Friend and author Amy Simpson, whose forthcoming book Blessed Are the Unsatisfied hits book shelves in February 2018, is also a coach and thought leader on issues related to mental health. Amy recently invited me to share some reflections in a guest post for her blog. Explore these “3 Tips for Coping With Today’s Biggest […]
One thing that keeps me showing up at this intersection between God and life is you and your musings. I hope you’ll keep leaving them here. Here is what some of you have been saying…
Saint and sinner Briana from Wheaton, IL had this to say in response to Centuries of Institutional Church Chauvinism…Based on a Mistake?: I’m so impressed by your writing and continue to avidly read what you write on this column. My question on this would be: for seekers, wouldn’t this call into question both Biblical inerrancy as well as the questions, why would God “perpetuate” centuries of chauvinism if He had the capacity to omit the error somehow? Just a question, as I don’t know whether these things are applicable.
In response to Briana I write: First, thank you for reading! I really appreciate your engagement of these issues and these questions are right-on. Second, your question inspired me to research the definition and history of “biblical inerrancy.” Interestingly, biblical inerrancy only applies to original manuscripts—-so, in other words, it is technically not a conflict for evangelicals to uphold their view that the Bible is inerrant while also acknowledging the possibility that revisions of those original manuscripts are erroneous. As for seekers and whether this sort of conversation might close their minds to Christianity…I tend to agree with St. Anselm that “faith seeks understanding” and that all Christians should at the end of the day be “seekers.” Thanks again for reading, and I hope you’ll keep coming back to converse here at this intersection.
Saint and sinner Jennifer, responding to Flirt to Convert: The Promise and Peril of Missionary Dating—which I’m now noticing was a very popular post for this site with 399 shares— asks this: How did you navigate the possibility of sexual temptation in your dating relationship with an unbeliever? It seems that a couple of years of dating would be a long time for a non-Christian man to not engage in sex or pressure his girlfriend to engage in it. I’m glad that everything worked out for you both. But is it wise to recommend dating non-Christian men to Christian women, given that men typically have stronger sex drives?
I’ve suggested to Jennifer that her question be put before the rest of us saints and sinners at this intersection between God and life. What is your wisdom here? I’ve looked for my response to Jennifer and can’t find it for some reason…but to summarize my response, I would say that no, I’m not recommending dating non-Christian men; nor am I recommending dating Christian men who (based on my own very unscientific personal experience) have just about as many hang-ups in the arena of sexuality as non-Christian men. (My post in response to a friend whose husband has a porn addiction is one example.) And, for more personal experience in the arena of premarital sex, you might also read my chapter “True Love Waits” in Grace Sticks.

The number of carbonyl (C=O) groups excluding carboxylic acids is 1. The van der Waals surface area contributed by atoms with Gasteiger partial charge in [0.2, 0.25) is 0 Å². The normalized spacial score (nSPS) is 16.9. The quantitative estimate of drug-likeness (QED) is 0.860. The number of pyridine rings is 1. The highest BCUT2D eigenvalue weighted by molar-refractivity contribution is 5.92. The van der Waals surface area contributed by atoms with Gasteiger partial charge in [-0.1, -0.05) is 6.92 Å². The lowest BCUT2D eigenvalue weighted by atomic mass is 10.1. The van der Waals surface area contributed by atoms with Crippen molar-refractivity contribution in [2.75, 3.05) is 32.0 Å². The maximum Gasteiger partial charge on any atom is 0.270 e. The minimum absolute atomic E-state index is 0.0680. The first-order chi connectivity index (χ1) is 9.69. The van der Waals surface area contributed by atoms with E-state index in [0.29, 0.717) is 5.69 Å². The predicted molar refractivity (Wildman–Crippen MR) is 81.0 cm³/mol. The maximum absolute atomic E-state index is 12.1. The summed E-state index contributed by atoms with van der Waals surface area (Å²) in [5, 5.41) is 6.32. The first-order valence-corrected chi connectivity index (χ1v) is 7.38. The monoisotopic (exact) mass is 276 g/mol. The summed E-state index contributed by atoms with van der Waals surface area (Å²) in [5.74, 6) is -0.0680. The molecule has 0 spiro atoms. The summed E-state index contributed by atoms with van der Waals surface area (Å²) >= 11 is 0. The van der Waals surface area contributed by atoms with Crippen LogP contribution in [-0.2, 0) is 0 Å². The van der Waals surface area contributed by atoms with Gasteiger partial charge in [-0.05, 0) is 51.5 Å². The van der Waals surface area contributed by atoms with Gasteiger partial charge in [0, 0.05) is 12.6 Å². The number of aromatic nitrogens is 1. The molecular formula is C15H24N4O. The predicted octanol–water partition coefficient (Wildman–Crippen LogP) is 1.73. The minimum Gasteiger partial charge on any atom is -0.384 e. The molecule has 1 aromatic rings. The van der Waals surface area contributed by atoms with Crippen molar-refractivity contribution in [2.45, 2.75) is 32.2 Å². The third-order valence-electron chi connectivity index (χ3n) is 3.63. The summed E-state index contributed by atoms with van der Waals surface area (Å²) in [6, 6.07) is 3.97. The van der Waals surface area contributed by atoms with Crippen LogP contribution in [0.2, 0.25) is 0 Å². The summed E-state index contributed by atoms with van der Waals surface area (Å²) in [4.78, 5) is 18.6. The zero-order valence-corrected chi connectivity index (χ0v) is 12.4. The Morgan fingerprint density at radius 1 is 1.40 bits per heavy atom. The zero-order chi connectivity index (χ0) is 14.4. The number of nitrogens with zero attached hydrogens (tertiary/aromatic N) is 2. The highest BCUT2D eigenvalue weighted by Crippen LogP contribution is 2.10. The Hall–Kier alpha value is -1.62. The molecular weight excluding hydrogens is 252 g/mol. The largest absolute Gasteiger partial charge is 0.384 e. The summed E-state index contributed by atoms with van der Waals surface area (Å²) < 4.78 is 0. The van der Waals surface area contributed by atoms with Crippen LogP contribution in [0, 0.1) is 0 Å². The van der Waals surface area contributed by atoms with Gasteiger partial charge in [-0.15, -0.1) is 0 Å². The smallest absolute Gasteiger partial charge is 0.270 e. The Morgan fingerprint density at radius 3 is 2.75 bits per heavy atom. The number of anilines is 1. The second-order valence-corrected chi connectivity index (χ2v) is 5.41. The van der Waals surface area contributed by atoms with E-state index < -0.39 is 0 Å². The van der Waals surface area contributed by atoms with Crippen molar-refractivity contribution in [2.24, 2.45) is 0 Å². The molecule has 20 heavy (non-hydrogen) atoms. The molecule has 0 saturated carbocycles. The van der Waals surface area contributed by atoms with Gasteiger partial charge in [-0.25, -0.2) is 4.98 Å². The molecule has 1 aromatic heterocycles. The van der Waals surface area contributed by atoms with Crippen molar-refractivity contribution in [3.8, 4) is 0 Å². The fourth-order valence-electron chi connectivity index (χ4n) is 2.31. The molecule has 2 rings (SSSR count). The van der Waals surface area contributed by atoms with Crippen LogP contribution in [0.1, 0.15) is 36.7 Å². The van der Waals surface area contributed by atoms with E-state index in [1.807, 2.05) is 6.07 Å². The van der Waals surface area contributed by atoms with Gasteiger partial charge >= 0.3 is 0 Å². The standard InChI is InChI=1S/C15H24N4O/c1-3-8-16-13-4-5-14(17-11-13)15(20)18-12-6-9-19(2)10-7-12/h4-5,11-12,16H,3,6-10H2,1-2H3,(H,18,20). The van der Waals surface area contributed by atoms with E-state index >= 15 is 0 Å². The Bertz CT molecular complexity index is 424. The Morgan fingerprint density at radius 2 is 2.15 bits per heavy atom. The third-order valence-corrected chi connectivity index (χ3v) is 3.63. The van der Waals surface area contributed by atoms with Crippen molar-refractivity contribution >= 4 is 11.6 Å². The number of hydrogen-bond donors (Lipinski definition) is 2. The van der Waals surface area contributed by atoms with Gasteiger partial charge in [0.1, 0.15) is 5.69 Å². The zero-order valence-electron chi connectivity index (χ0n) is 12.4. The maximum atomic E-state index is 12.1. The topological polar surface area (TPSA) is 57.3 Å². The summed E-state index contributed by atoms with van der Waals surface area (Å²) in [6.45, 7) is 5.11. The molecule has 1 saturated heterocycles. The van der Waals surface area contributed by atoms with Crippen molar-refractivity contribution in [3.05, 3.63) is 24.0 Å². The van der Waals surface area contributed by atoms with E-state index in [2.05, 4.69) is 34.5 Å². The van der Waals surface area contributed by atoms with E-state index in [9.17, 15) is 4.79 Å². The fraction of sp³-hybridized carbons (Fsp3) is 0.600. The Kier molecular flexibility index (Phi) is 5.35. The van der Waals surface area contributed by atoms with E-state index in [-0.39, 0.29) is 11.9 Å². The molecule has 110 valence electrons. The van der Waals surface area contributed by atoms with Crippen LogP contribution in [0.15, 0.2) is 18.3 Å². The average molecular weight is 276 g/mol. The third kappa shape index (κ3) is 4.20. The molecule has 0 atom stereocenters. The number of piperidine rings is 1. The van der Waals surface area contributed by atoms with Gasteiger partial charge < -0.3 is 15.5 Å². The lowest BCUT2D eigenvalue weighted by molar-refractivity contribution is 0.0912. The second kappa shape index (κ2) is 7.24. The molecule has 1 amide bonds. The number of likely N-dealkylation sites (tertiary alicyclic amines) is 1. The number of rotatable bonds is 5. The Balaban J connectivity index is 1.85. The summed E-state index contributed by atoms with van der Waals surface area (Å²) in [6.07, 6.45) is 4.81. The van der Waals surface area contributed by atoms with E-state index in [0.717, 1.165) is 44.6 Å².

All of this to say…from my married vantage point, which is no promised land either, I can say that the whole dating scene looks pretty depressing for contemporary singles these days, and my heart goes out to all men and ladies having to traverse it. May you walk carefully and avoid the landmines, with God’s help. And, contrary to what Mike Huckabee would have us believe, many of us, not just women who are motivated to use birth control, have probably at one time or another experienced strong sexual libidos.
Finally, saint and sinner Andre added one of his pet peeves to the list of Christian Code Words—this second post adds an addition.Here is Andre: I really hate this one: “God wants you to get out of your comfort zone.” Double barf. I have two problems with this. First, it uses such needlessly negative reinforcement, why not say, God wants to expand your comfort zone? Does it really always have to be uncomfortable for it to be from God? I know that growth is not always comfortable, but not always. But the larger issue is this. When a person says, “God wants you to get out of your comfort zone,” it’s code for saying, I want you to live up to my expectations, or conform to my agenda, but I’m going to use God’s name because if I say it’s from God, you can’t argue with me. After all, it’s God talking, not me.
Andre, Briana and Jennifer, keep the brilliance coming. Got any nuggets to share with them and me? Leave them below, and keep me writing here at this intersection between life and God.